The University of Alabama’s Moundville Archaeological Park is one of the nation’s premier Native American heritage sites. Called “The Big Apple of the 14th Century” by National Geographic, Moundville Archaeological Park was once the site of a powerful prehistoric community that, at its peak, was America’s largest city north of Mexico. Located on the Black Warrior River 13 miles south of Tuscaloosa, the park preserves 326 acres where, 800 years ago, Mississippian people constructed 29 massive flat-topped earthen mounds, arranged carefully around a vast central plaza. The mounds served as elevated platforms for civic and ceremonial structures and the homes of nobles. Today, the panoramic landscape provides stunning views of these ancient monuments while the park's museum displays many of the beautiful treasures that have been unearthed at the site, including the famous stone Rattlesnake Disk.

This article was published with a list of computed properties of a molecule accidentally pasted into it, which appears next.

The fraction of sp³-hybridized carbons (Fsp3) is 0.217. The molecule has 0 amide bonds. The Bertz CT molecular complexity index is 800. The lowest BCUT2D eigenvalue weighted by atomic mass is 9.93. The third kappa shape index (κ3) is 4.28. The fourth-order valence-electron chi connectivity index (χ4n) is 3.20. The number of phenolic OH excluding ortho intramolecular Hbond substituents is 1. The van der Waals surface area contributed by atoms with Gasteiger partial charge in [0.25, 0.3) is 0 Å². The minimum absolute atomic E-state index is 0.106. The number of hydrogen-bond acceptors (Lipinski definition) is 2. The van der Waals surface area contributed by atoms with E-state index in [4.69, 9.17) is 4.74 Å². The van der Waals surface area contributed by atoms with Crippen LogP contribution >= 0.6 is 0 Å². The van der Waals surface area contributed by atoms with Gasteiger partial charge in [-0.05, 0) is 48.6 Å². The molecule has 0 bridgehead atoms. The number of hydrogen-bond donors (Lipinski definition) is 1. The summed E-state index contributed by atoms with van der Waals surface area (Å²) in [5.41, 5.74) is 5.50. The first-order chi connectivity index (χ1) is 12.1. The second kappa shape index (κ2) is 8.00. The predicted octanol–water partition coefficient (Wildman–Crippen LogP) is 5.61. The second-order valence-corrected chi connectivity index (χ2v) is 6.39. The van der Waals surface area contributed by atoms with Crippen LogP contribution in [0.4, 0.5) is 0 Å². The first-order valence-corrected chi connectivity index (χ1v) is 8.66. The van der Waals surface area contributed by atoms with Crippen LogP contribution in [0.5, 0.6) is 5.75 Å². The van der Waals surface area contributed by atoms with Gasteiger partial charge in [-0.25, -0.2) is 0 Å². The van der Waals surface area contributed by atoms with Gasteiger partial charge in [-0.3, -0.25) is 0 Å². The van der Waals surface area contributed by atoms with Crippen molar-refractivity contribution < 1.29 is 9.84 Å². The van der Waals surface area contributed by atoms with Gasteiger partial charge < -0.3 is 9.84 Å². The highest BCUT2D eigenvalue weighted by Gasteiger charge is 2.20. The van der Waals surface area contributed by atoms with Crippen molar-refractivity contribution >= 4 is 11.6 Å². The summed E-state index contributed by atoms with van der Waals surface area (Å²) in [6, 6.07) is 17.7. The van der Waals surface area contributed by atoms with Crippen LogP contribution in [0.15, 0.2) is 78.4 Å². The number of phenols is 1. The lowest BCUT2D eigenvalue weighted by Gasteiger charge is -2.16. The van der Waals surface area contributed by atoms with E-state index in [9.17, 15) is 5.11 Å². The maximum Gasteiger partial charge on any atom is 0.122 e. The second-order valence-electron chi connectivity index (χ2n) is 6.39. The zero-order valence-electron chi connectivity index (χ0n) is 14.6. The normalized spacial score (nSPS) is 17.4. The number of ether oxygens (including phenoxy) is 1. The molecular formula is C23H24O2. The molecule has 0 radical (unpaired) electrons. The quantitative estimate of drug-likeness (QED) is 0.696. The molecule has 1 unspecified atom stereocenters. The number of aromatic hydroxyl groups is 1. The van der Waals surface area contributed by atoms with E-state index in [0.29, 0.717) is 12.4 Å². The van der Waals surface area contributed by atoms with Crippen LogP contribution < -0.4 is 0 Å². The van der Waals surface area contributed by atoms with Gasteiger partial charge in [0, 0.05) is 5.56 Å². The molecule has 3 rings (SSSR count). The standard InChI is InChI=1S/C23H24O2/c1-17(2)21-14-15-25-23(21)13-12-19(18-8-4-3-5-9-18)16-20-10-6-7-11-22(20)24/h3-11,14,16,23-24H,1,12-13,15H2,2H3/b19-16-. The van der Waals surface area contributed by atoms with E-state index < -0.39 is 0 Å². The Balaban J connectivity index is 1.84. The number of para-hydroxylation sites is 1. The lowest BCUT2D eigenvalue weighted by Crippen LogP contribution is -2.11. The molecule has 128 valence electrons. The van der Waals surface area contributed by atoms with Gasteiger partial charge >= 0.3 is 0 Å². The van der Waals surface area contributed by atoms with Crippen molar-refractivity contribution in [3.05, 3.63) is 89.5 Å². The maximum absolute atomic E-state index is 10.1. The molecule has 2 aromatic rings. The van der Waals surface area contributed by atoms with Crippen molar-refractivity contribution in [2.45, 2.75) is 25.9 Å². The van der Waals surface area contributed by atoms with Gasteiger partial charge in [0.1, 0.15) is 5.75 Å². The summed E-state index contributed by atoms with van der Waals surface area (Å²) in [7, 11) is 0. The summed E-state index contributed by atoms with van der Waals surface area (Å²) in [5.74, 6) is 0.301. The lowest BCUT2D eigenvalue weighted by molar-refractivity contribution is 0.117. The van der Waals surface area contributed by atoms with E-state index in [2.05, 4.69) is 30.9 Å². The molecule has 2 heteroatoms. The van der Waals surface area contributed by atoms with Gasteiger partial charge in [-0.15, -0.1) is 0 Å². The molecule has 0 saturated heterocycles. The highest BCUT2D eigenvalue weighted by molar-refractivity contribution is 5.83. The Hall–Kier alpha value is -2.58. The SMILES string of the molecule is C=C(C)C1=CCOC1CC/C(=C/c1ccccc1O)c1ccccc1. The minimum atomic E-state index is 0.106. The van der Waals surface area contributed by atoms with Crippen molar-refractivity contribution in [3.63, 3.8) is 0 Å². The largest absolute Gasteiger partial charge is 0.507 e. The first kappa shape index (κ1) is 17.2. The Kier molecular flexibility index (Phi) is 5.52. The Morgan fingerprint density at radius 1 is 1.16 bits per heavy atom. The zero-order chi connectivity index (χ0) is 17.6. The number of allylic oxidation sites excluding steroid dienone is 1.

Representatives from Moundville will be at Hoover Public Library's next Homeschool Hub. Sign up online or by phone (205-444-7830) to be part of Moundville Presents: 10,000 Years in an Hour on Wednesday, November 13, 2019 at 2 p.m. You'll learn about the archaeology, prehistory, and history of Alabama Native Americans. You'll get to see and touch artifacts and reproductions representing cultures as old as 10,000 B.C. You will also learn the basic principles of archaeology and what distinguishes different prehistoric Native American cultures from one another. After the event, swing by the Kid Zone nonfiction collection to find more informational book about Native Americans. Look for Dewey Decimal number 970.004.